I've got a problem i'm facing for 6-7 hours and i can't overcome it , that's why i'm asking for your help.I need to create a bash script that accesses a folder and renames all the files from it with a new name followed by a number that represents alalphabetic hierachy and a new extension.

The parameters are in this order:
(The new name , the new extension , and the folder where i'm searching).
As an example : ./rename.sh work .txt Documents
Let's say that initially the document (Documents) contained :
Therefore , afer running the script the document will containt the following: work01.txt(from a.txt)
work02.txt(from b.txt)
work03.txt(from c.txt)

The problem is that somehow i'm duplicating the files and i'm creating a big mess. Here is the script (rename.sh):

if [ -z "$3" ]
    echo "No argumets supplied"
    for file in `ls $3 | sort -V`; do
        if ( test $i -le 9)
            cp $3/$file $3/$1$mic$i.$2
            rm -r $3/$file
            if ( test $i -ge 9 )
                cp $3/$file $3/$1$i.$2
                rm -r $3/$file
    echo "$max"
  • Not sure exactly what you're trying to do, but I'd suggest using the bash shell's builtin printf to construct the newname with suitable zero-padded format (rather than trying to hack together something based on different variables for different digits) e.g. printf -v newname 'work%02d.txt' $((i++)) – steeldriver Jan 9 '16 at 17:19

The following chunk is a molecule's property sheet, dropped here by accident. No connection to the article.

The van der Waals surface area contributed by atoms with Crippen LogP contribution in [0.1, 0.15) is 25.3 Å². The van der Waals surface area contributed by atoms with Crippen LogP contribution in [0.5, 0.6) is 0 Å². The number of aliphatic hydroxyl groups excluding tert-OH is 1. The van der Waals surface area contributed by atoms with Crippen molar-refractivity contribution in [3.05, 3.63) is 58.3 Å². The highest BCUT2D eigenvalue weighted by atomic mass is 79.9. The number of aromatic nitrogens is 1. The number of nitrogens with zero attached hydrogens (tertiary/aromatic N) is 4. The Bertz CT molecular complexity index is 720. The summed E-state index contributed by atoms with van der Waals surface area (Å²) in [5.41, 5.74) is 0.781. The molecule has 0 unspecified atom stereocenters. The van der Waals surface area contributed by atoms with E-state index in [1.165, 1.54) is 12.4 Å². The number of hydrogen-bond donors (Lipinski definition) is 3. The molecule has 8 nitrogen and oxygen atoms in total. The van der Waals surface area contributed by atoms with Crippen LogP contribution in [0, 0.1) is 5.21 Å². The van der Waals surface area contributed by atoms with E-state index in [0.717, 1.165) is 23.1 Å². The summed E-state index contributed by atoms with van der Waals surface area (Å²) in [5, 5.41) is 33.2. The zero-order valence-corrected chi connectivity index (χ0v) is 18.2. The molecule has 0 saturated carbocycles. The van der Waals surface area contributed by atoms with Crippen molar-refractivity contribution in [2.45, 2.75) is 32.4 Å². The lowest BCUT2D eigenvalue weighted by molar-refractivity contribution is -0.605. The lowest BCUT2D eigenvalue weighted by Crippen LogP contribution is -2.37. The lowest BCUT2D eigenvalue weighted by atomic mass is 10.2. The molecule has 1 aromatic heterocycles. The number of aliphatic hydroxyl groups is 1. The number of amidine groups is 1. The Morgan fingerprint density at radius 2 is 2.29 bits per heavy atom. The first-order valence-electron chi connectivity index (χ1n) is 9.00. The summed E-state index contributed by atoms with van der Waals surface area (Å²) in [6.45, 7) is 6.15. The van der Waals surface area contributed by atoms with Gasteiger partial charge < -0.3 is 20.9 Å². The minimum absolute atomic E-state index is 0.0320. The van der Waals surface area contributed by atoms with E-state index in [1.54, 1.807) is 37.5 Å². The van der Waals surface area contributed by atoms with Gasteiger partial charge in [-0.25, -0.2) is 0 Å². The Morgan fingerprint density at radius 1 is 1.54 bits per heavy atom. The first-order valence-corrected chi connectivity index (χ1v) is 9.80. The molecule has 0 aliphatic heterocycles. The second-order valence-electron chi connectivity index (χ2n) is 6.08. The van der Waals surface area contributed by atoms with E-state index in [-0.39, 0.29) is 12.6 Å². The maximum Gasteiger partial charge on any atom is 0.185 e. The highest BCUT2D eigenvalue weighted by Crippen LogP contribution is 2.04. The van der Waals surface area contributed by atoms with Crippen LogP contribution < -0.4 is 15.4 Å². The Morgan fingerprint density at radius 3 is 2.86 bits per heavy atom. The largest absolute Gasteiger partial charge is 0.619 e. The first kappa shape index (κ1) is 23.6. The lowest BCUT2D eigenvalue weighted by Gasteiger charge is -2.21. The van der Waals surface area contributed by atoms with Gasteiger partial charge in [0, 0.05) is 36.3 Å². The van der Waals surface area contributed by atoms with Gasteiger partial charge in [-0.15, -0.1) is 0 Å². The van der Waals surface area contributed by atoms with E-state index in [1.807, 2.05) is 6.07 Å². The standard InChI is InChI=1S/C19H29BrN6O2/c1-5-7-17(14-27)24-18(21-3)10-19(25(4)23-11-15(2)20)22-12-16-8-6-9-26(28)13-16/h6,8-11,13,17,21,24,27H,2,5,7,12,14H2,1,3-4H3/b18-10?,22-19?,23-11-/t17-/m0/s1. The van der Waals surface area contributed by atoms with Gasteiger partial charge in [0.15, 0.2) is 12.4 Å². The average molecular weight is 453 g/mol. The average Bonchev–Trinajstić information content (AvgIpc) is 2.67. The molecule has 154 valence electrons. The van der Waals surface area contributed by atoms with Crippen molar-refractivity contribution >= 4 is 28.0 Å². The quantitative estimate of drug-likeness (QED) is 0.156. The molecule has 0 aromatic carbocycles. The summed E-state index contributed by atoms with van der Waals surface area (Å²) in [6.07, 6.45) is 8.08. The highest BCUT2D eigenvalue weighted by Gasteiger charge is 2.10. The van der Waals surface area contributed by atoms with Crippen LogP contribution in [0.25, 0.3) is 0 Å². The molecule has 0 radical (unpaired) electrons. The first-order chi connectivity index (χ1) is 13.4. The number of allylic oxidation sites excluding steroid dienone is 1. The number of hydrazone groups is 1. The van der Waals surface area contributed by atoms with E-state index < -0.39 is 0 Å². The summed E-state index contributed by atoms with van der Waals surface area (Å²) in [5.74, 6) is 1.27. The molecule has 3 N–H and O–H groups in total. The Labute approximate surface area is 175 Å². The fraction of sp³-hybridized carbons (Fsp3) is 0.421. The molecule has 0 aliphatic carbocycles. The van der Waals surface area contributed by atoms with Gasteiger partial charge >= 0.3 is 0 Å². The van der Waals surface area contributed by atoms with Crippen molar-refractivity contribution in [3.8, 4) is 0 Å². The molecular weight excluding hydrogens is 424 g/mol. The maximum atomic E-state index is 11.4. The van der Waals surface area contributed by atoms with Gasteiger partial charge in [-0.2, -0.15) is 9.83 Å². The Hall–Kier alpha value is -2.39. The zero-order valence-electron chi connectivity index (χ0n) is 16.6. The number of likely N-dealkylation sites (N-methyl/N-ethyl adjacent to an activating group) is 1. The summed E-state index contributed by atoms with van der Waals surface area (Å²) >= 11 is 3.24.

• @steeldriver for single digit numbers a 0 is added before them ,that's all.For numbers with more than 2 digits there is nothing more to be done.If i wasnt't explicit enough you can ask me questions about things i've forgot to mention. – gigiman Jan 9 '16 at 17:24
  • Well, are your files really called a.txt, b.txt etc or is that just meant to illustrate an ordering? What do you want to happen if a file is missing e.g. if h.txt doesn't exist, should i.txt become work08.txt or still be renamed to work09.txt regardless? – steeldriver Jan 9 '16 at 17:31
  • @steeldriver i.txt should become work08.txt – gigiman Jan 9 '16 at 17:37
  • this is still unsolved.. – gigiman Jan 13 '16 at 11:29

If your files are named a.txt, b.txt and so on, then the default collation order should allow you to do a simple filename glob expansion, rather than needing to explicitly version-sort the files. So I'd suggest doing something more like


cd "$dir"
for old in *."$ext"; do 
  printf -v new '%s%02d.%s' "$newbase" $((i++)) "$ext"
  echo mv "$old" "$new"

after assigning newbase="$1", ext="$2", dir="$3" (with suitable existence checks of course). Play with it and remove the echo once the printed output looks correct.

  • Forr some reason they are not modified accordingly. a.txt won't become thenewname01.x etc. I don't know the reason. I think i must read them sorted..but i don't know how to do that. The files in the folder are something like image1.pdf image2.pdf image3.pdf etc. – gigiman Jan 9 '16 at 20:56
  • The files from the folder might have a diffrent extension than the ones that are going to be created. So i don't think that "for" will work. – gigiman Jan 9 '16 at 21:25
  • That's why I asked if your files were really called a.txt, b.txt and so on – steeldriver Jan 13 '16 at 12:38

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